Graffiti is recognised by many as a valuable form of urban art, despite many local councils doing their best to remove or cover up artwork on public streets.
However, Bristol city council appears to have had a change of heart and will now be working with some of the city’s local street artists to brighten up certain areas of the city, according to the Guardian.
The council has announced it will designate a network of legal walls around Bristol, where street artists will be free to create murals and other artworks without fear of prosecution.
So far, a group of street artists has provided the city council with a list of 56 walls that they believe they should be allowed to paint on. The move by the council has been welcomed by many of the artists, who hope the quality of the work on display will improve if they don’t have to worry about dodging police while they’re painting.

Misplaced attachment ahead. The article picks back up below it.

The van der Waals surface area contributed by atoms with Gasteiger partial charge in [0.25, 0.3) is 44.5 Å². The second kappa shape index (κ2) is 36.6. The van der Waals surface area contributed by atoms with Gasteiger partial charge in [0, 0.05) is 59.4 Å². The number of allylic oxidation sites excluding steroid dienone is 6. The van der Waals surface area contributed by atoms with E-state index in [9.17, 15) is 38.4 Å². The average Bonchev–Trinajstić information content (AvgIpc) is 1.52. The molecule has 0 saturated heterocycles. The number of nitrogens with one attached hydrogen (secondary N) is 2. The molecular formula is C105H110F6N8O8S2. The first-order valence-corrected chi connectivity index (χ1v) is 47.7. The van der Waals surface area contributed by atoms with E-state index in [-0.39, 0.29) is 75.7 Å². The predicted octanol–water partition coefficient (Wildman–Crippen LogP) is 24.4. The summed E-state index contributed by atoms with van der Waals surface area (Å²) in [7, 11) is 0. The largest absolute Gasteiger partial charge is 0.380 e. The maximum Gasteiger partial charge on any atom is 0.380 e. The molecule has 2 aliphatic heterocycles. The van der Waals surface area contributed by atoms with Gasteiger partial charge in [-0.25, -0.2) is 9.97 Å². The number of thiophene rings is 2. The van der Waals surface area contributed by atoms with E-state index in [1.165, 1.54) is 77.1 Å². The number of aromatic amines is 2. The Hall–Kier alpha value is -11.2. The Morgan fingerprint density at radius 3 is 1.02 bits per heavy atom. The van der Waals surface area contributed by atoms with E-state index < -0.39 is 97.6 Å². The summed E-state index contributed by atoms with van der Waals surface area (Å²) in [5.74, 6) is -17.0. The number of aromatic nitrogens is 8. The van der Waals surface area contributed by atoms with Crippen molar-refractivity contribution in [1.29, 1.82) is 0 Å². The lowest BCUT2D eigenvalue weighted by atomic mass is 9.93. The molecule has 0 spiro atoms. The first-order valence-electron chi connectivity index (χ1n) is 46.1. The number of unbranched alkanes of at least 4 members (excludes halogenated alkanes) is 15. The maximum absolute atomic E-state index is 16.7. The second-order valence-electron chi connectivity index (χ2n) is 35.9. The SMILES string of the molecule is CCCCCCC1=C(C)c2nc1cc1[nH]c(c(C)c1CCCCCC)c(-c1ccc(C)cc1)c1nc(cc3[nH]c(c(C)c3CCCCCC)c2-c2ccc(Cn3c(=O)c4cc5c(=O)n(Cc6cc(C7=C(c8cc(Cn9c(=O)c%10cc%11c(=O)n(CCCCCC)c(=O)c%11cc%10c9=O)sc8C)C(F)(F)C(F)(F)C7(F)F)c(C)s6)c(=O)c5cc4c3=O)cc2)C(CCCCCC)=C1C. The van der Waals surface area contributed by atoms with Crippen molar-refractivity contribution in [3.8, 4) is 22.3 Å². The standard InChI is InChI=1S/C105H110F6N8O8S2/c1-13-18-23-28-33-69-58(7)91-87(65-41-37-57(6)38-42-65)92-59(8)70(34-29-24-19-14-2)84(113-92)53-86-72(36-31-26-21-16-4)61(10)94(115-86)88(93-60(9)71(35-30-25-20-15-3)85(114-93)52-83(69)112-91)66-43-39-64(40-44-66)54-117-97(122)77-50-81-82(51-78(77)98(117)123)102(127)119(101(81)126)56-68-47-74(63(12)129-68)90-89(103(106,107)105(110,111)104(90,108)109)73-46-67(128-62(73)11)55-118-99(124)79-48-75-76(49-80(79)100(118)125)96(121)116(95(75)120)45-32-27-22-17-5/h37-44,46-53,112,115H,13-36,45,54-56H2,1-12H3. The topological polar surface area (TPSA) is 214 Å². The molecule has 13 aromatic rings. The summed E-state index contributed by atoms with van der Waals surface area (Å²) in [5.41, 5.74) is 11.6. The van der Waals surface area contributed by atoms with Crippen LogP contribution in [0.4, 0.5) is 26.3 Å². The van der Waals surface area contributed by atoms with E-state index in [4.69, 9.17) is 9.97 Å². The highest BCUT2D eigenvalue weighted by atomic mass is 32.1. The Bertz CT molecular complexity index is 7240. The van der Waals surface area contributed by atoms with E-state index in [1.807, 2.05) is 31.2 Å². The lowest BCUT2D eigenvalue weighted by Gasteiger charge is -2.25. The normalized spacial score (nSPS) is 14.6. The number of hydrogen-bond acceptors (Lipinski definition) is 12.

One street artist Benoit Bennett – aka object – feels that encouraging graffiti artists will help the city in more ways than just providing new things to look at.
“It will create a stronger sense of joint ownership and responsibility, whilst encouraging the continued development and vivacity of the graffiti and street-art scene,” he told the newspaper.
Decay, another street artist, agreed with Bennett and added that the street art is one of the reasons why people come to Bristol.
And while Banksy is undoubtedly the most famous street artist to come from the city, there are plenty of examples of incredible urban art dotted throughout the streets of Bristol – there are even walking tours dedicated to taking in some of the most spectacular and famous pieces lining the city’s streets.
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